Canada recalls 41 diplomats from India: What is the 1961 Vienna Convention, why it was invoked
Context- Amid the ongoing standoff between India and Canada, the Canadian government announced it has recalled 41 diplomats posted in India, and their family members, on Friday (October 20). Canada’s Foreign Minister Melanie Joly said this was because they were “in danger of having immunity stripped on an arbitrary date” and that would have “put their personal safety at risk”.
Earlier this month, India had sought ‘parity’ with Canada, asking it to downsize its diplomatic staff here. India has about 20 diplomats in Canada and said there should be a similar number of Canadian diplomats in India as well.
Now, the US and UK have backed Canadian diplomats’ presence. Further, they spoke of the Vienna Convention on Diplomatic Relations, which has also been mentioned by the Indian Ministry of External Affairs .
What have the US and the UK governments said?
- On Saturday, the US and UK backed Canada, stating that diplomats are required to be on the ground to resolve differences. Notably, the two countries are also part of the Five Eyes intelligence-sharing alliance with Canada, which also includes Australia and New Zealand.
- US State Department spokesperson Matthew Miller said, “Resolving differences requires diplomats on the ground. We expect India to uphold its obligations under the 1961 Vienna Convention on Diplomatic Relations, including with respect to privileges and immunities enjoyed by accredited members of Canada’s diplomatic mission.”
- The UK Foreign, Commonwealth & Development Office said, “We expect all states to uphold their obligations under the 1961 Vienna Convention on Diplomatic Relations.”
What has India said?
- India rejected Joly’s contention, where she said that the “unilateral revocation of the diplomatic privilege and immunity is contrary to international law” and a violation of the Convention on Diplomatic Relations.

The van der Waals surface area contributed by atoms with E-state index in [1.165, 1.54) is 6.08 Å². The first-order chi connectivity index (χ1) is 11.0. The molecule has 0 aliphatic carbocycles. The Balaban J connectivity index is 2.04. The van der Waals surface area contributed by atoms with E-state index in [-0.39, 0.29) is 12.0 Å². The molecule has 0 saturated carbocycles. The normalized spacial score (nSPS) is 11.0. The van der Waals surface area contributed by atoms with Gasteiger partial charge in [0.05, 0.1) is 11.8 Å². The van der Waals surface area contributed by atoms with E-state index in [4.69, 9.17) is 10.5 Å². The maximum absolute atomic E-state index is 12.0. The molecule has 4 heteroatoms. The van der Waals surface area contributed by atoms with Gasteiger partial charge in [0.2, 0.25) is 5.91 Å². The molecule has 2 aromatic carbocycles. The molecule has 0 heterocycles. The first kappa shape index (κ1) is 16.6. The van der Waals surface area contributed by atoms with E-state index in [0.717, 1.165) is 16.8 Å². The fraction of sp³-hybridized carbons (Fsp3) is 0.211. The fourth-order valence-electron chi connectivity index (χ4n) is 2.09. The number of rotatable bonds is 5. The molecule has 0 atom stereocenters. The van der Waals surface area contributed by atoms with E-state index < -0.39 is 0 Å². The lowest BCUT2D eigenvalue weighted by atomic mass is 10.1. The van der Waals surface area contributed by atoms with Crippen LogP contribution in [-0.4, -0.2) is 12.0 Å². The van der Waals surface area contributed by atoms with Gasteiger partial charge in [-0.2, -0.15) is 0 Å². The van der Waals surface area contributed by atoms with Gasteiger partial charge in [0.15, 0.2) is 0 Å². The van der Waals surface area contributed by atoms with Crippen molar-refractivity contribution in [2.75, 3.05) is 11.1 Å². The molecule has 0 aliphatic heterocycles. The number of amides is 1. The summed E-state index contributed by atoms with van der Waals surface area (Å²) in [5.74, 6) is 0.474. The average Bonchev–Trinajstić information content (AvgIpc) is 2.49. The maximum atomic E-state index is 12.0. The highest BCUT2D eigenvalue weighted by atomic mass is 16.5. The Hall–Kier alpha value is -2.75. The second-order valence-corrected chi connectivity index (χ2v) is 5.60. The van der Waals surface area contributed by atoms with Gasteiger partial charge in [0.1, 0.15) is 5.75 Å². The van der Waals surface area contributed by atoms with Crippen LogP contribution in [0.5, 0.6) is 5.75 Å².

- In a press release, the MEA said, “The state of our bilateral relations, the much higher number of Canadian diplomats in India, and their continued interference in our internal affairs warrant a parity in mutual diplomatic presence in New Delhi and Ottawa.”
- It added, “Our actions in implementing this parity are fully consistent with Article 11.1 of the Vienna Convention on Diplomatic Relations.”
And what is the Vienna Convention on Diplomatic Relations?
- The Vienna Convention on Diplomatic Relations (1961) is a United Nations treaty that set some common principles and terms on how countries must treat each other’s diplomatic representatives, in order to ensure friendly relations and maintain proper communication channels between countries.
- One prominent example of such principles is that of diplomatic immunity, It’s the privilege of exemption from certain laws and taxes granted to diplomats by the country in which they are posted.
- It was framed so that diplomats can function without fear, threat or intimidation from the host country. Diplomatic immunity flows from two conventions, popularly called the Vienna Conventions — the 1961 Convention and the Convention on Consular Relations, 1963.
- The 1961 Convention says, “Article 29: The person of a diplomatic agent shall be inviolable. He shall not be liable to any form of arrest or detention. The receiving State shall treat him with due respect and shall take all appropriate steps to prevent any attack on his person, freedom or dignity.”
- Today, 193 countries have ratified the convention, meaning they agree it should be legally binding on them. Ratification means that a country should seek approval for the treaty on the domestic level and enact a law in their country to give effect to it. India ratified it through the Diplomatic Relations (Vienna Convention) Act of 1972.
What does the 1961 Vienna Convention say about recalling diplomats?
- Article 9 of the convention states that the receiving State may, at any time and without having to explain its decision, notify the sending State that the head of the mission or any member of the diplomatic staff of the mission is persona non grata or unwelcome.
- Article 11, cited by the MEA in its press release, says, “In the absence of specific agreement as to the size of the mission, the receiving State may require that the size of a mission be kept within limits considered by it to be reasonable and normal, having regard to circumstances and conditions in the receiving State and to the needs of the particular mission.”
Conclusion- EAM Jaishankar said on Sunday, “Parity is very much provided for by the Vienna Convention, which is the relevant international rule on this. But in our case, we invoked parity because we had concerns about continuous interference in our affairs by Canadian personnel”.
Syllabus- GS-2; International Relations
Source- Indian Express